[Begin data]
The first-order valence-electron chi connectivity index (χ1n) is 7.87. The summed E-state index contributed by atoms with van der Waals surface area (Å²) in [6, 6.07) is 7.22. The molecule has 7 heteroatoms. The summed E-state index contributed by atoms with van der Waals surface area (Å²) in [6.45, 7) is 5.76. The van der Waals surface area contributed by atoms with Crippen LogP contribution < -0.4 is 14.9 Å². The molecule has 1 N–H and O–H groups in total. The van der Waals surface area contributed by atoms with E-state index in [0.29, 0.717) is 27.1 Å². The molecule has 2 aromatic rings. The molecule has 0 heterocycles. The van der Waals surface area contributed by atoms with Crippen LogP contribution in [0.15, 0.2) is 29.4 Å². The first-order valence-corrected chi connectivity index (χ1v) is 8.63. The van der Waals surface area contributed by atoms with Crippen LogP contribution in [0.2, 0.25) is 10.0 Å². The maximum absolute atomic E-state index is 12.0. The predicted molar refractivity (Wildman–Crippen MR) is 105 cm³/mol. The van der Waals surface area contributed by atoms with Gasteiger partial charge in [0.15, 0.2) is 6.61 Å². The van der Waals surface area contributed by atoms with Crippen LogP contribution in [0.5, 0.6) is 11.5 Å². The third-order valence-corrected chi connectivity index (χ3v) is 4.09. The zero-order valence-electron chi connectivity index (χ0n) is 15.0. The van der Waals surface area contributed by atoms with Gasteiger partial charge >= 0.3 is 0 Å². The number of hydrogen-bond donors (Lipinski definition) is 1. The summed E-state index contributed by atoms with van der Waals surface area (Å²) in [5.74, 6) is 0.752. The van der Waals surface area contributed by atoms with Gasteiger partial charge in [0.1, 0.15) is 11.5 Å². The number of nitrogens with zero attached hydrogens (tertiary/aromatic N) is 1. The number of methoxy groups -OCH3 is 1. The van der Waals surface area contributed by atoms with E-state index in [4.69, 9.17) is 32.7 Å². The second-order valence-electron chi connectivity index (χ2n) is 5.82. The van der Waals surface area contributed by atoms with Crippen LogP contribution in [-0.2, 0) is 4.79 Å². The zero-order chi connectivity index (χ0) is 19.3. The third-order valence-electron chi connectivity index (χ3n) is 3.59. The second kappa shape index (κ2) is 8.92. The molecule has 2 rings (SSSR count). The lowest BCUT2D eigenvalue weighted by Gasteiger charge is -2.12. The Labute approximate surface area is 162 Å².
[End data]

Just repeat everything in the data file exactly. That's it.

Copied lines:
The first-order valence-electron chi connectivity index (χ1n) is 7.87. The summed E-state index contributed by atoms with van der Waals surface area (Å²) in [6, 6.07) is 7.22. The molecule has 7 heteroatoms. The summed E-state index contributed by atoms with van der Waals surface area (Å²) in [6.45, 7) is 5.76. The van der Waals surface area contributed by atoms with Crippen LogP contribution < -0.4 is 14.9 Å². The molecule has 1 N–H and O–H groups in total. The van der Waals surface area contributed by atoms with E-state index in [0.29, 0.717) is 27.1 Å². The molecule has 2 aromatic rings. The molecule has 0 heterocycles. The van der Waals surface area contributed by atoms with Crippen LogP contribution in [0.15, 0.2) is 29.4 Å². The first-order valence-corrected chi connectivity index (χ1v) is 8.63. The van der Waals surface area contributed by atoms with Crippen LogP contribution in [0.2, 0.25) is 10.0 Å². The maximum absolute atomic E-state index is 12.0. The predicted molar refractivity (Wildman–Crippen MR) is 105 cm³/mol. The van der Waals surface area contributed by atoms with Gasteiger partial charge in [0.15, 0.2) is 6.61 Å². The van der Waals surface area contributed by atoms with Crippen LogP contribution in [0.5, 0.6) is 11.5 Å². The third-order valence-corrected chi connectivity index (χ3v) is 4.09. The zero-order valence-electron chi connectivity index (χ0n) is 15.0. The van der Waals surface area contributed by atoms with Gasteiger partial charge >= 0.3 is 0 Å². The number of hydrogen-bond donors (Lipinski definition) is 1. The summed E-state index contributed by atoms with van der Waals surface area (Å²) in [5.74, 6) is 0.752. The van der Waals surface area contributed by atoms with Gasteiger partial charge in [0.1, 0.15) is 11.5 Å². The number of nitrogens with zero attached hydrogens (tertiary/aromatic N) is 1. The number of methoxy groups -OCH3 is 1. The van der Waals surface area contributed by atoms with E-state index in [4.69, 9.17) is 32.7 Å². The second-order valence-electron chi connectivity index (χ2n) is 5.82. The van der Waals surface area contributed by atoms with Crippen LogP contribution in [-0.2, 0) is 4.79 Å². The zero-order chi connectivity index (χ0) is 19.3. The third-order valence-electron chi connectivity index (χ3n) is 3.59. The second kappa shape index (κ2) is 8.92. The molecule has 2 rings (SSSR count). The lowest BCUT2D eigenvalue weighted by Gasteiger charge is -2.12. The Labute approximate surface area is 162 Å².